There is primitive electricity now in the village and a few satellite dishes set outside the huts making me smile just thinking about the positive and negative influence of television on this tribal culture.
Back at Teerawood’s parents home the women were busy cooking the evening meal. A number of guests had been invited to meet with us – pastors in the area (really the elders of the village).
The meal was greens and fruit picked from the garden or jungle, some chicken, pork, rice and garnished with some spicy condiments and hot local tea. For dessert we ate the most delicious pineapple and mango we have every tasted – picked just minutes before.
As we talked after dinner I observed a beautiful simplicity to life here in the village. The people are usually smiling, gentle and caring for their neighbor. These particulate Lahu people are mostly Christian having been reached by missionaries years ago. They know well the teachings of Jesus about loving your neighbor as yourself. Yet many of them are displaced themselves from Burma.
The war in Burma is truly a horrendous situation. Rambo notwithstanding, the stories have not been exaggerated. Torture, murder, systematic rape, villages burned down, men forced to carry heavy loads for days on end with no food or to “sweep” for landmines…it all happens. There are apparently over 100,000 Burmese refugees living in the jungle in camps on the Thai side of the Thai-Burma border. Agencies of the Thai government and NGO’s are helping to get them resettled but as soon as they are new ones arrive to take their place.
I wondered, “How do you love neighbors like the Burma Army and their execution squads?”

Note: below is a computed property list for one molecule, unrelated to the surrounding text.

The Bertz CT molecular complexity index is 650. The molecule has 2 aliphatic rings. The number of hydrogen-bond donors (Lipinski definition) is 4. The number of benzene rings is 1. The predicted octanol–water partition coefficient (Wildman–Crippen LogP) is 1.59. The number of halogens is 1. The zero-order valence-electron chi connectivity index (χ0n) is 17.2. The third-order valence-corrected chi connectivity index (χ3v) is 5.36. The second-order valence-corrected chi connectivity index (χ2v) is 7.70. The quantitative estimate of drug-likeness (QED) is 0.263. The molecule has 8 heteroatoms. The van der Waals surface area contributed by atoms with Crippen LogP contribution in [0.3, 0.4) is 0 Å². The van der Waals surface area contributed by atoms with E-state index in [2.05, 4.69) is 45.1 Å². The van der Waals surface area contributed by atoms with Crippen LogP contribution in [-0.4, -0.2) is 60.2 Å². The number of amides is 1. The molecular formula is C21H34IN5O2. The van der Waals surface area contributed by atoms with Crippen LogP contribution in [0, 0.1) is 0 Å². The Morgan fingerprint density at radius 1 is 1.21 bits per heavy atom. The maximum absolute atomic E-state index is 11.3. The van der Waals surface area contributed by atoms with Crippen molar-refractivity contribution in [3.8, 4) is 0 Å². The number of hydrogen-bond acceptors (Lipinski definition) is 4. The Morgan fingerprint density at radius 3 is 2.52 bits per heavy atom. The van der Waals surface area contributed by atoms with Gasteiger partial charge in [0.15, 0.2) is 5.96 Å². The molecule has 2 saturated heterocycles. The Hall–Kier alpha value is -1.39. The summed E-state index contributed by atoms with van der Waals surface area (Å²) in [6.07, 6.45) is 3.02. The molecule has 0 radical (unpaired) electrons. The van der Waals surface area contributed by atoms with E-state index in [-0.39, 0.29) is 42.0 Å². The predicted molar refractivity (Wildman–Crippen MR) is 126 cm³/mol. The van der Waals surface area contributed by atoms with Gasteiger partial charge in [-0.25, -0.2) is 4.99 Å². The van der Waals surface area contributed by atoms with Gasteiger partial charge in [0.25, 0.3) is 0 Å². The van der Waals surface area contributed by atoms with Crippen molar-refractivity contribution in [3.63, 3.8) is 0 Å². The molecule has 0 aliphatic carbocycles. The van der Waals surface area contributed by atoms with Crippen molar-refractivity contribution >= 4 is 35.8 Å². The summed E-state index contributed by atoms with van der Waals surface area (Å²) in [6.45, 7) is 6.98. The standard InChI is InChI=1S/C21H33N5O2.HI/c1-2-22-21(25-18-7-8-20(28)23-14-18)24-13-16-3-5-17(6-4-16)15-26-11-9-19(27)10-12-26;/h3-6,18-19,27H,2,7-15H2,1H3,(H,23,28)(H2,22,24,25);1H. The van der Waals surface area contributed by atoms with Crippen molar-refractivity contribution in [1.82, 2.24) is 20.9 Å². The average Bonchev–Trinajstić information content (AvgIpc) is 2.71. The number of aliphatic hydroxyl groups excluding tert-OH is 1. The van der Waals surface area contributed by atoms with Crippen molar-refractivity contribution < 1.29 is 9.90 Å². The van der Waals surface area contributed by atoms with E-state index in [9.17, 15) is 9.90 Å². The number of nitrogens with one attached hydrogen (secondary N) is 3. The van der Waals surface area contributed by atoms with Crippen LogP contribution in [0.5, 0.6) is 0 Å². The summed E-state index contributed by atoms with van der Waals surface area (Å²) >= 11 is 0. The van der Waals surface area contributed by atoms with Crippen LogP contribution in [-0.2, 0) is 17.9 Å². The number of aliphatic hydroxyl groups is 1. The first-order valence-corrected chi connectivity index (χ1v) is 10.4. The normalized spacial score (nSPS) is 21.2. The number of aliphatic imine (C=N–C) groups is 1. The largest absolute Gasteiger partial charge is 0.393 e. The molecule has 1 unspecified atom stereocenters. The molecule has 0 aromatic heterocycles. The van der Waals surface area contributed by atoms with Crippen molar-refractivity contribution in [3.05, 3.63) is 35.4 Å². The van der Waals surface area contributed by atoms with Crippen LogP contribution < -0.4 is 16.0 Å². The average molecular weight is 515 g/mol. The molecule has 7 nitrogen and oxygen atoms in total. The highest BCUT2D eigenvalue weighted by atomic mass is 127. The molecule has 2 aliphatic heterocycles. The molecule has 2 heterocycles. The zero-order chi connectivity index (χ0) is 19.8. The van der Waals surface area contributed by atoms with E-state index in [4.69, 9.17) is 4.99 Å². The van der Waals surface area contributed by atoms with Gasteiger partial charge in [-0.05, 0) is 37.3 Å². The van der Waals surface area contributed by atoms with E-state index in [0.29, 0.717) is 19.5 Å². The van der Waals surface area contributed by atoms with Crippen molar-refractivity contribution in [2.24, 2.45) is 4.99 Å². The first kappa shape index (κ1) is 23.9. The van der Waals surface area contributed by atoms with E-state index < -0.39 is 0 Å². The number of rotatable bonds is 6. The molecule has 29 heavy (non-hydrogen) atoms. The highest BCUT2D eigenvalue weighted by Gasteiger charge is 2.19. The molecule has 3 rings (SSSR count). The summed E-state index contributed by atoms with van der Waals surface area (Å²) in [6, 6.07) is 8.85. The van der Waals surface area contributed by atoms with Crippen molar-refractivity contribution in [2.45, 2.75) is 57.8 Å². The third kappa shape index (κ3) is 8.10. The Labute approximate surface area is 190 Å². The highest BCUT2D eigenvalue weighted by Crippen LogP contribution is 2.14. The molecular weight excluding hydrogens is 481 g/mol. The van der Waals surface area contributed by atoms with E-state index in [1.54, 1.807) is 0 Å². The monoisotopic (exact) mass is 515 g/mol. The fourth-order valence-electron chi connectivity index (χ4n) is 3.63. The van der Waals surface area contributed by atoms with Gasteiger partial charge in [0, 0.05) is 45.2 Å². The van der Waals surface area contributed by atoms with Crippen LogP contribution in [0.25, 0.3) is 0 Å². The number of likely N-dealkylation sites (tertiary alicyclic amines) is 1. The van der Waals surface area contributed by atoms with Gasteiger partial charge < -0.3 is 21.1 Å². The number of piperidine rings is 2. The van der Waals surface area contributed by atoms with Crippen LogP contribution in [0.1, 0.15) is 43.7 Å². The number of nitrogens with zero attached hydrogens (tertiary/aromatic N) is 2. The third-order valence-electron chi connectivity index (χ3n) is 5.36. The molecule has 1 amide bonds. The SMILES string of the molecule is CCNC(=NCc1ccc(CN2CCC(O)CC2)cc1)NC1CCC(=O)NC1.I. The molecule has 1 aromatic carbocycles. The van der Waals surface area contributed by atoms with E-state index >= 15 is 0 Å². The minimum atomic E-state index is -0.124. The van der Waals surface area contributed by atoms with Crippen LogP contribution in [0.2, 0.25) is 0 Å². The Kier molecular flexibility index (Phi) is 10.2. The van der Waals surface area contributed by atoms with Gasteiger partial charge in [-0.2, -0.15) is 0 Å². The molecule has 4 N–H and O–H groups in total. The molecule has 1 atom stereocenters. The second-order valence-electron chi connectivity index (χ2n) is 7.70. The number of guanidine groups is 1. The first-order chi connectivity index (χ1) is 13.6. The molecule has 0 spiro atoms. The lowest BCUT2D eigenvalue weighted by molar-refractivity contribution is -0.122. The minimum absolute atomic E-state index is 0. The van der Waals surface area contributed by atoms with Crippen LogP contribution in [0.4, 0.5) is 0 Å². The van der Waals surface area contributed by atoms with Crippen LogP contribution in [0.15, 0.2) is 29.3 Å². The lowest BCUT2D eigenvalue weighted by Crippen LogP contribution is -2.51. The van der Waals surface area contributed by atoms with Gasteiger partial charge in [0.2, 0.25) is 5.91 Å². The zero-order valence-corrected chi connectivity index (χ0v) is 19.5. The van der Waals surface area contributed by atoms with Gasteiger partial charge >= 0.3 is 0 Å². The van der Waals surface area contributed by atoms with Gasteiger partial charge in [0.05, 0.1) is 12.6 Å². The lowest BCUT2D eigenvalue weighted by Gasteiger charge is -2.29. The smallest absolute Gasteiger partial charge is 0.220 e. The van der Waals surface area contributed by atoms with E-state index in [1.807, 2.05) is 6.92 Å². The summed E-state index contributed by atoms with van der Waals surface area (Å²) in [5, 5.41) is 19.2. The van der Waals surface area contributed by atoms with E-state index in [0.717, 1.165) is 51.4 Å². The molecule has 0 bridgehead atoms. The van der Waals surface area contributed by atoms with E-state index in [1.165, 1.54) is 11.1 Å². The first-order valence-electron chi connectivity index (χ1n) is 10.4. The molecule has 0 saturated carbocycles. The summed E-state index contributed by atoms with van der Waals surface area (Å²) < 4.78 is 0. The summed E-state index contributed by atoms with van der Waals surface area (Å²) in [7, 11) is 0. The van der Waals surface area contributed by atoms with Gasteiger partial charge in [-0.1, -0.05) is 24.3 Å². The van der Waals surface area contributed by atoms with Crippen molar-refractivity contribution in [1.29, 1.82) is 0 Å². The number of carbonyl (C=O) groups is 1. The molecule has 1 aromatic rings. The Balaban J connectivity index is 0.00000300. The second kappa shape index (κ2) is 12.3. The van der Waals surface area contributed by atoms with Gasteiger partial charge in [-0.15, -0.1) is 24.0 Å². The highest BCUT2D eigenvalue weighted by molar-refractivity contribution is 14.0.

LOVE YOUR NEIGHBOR
In Thai the word for village is หมู่บ้าน (pronounced ‘muban’).
When in Chiang Mai, Christina would refer to what I would have called subdivisions as muban. They were ‘villages’. The city is composed of neighborhood ‘villages’ and I love the image of this.
Our neighborhoods in Vancouver are actually like little villages – although we often don’t love and care for one another like they do here in Huay Kok Moo. I don’t have to live with the thought of a military force displacing me or forcing me to walk before them across roads or rice fields to clear mines. But we have a struggle of our own taking place in that I see clearly as a Christian leader in a downtown church.
We live in interesting, and challenging days being followers of Jesus of Nazareth in Vancouver. In one of Jesus’ central teachings, he commands us to love our neighbor (Mark 12:31). Yet we don’t know what to do when we don’t agree with our neighbor about something – especially something important, like our religious beliefs. And while we love our neighbor in “the village” by meeting physical needs and being kind, there is an overlooked, application of this passage.
To really to love our neighbor we actually need to stand up for the possibility of truth. We need to protect the endangerment of honest disagreement concerning the nature of reality.
Today a battle is raging in movies, television, newspapers and university classrooms concerning the nature of tolerance. There seem to be 2 competing definitions:
(1) False Tolerance: We can make no judgments at all about the truth of others’ beliefs.
(2) True Tolerance: We allow others the freedom to hold beliefs that we judge to be false.
If we cannot tell our neighbors or ourselves the truth about reality, then we cannot really love them. Because love involves seeking another’s highest good. We must fight false tolerance that seeks to intellectually bully our village into agreeing that every viewpoint (especially when it comes to religion, and morality) is equally valid.
We must speak up in love for the possibility of truth.
Loving our neighbor requires this.